For Colored Girls: Sad ass women, fine ass men (except for the old guy)

Not pictured: Low-down, dirty, fine brothas

So, I saw this a couple of weeks ago with a few women from a Bible study group so immediately I had a different expectation of what this movie was going to be about. An uplifting, empowering movie geared towards black women, right? Wrong…so wrong. I found out pretty quickly that this wasn’t appropriate for a Bible study group at all, and that I was the only one who wanted to laugh at parts that probably weren’t supposed to be funny (but that’s another story). After a while all the drama and tragedy became so much that it was hard to take it seriously anymore, there weren’t many breaks from it. It made me much more aware of the fact that it was a movie. This was a movie that was adapted from what I assume to be a very powerful play. Although I never read the play, and I’m not really a Tyler Perry fan, it was obvious that he wanted to preserve some of the dialogue and impact…most notably during the times when any of the women used the word “colored”. I wasn’t offended at the usage at all, it just felt unnatural…anachronistic maybe? The movie definitely took place in present day America. I don’t know, I mean, when was the last time you heard someone say “colored”? (The NAACP doesn’t count) I’ve never even heard my grandparents say that. Or is the term making a comeback and I just didn’t know? I guess I was just bothered by it because it felt soooo out of place, and it’s soooo easy to make that change in the script. Right?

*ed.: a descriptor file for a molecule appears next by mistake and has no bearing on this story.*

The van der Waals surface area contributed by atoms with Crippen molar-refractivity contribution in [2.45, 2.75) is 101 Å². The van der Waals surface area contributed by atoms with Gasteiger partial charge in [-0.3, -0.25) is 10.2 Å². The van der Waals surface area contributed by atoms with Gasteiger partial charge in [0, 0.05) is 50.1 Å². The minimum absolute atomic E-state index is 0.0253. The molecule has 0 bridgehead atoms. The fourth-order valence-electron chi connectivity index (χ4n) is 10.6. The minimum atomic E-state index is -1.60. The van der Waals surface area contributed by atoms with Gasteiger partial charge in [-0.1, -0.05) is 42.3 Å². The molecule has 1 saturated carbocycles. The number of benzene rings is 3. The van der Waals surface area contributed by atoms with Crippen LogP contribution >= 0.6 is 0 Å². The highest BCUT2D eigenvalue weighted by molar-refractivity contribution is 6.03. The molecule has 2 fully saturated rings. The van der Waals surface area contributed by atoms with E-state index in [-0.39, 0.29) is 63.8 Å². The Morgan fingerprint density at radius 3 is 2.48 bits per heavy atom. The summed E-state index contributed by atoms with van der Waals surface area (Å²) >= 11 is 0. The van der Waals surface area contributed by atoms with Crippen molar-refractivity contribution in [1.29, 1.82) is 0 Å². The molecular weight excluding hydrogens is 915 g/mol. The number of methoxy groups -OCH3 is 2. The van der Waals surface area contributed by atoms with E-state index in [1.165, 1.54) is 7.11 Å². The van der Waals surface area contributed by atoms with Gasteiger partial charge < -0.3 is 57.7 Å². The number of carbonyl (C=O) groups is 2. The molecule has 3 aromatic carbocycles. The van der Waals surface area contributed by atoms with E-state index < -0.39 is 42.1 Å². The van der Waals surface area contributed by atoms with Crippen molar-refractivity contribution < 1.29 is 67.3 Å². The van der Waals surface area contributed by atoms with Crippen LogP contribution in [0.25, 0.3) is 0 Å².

Well, anyway here are just a few points that stood out to me about the film:
1) It’s a bit abstract. – Poetry from the original piece is interwoven with the dialogue. In some places it worked really well, but in most parts it was pretty confusing (to me anyway). I applaud that Perry tried to take some risks with this movie though. I see he tried to do something a bit more creative with his direction of the film, so that was cool in itself. I doubt that means we’ve seen the last of Medea or stuff like that, but at least he tried.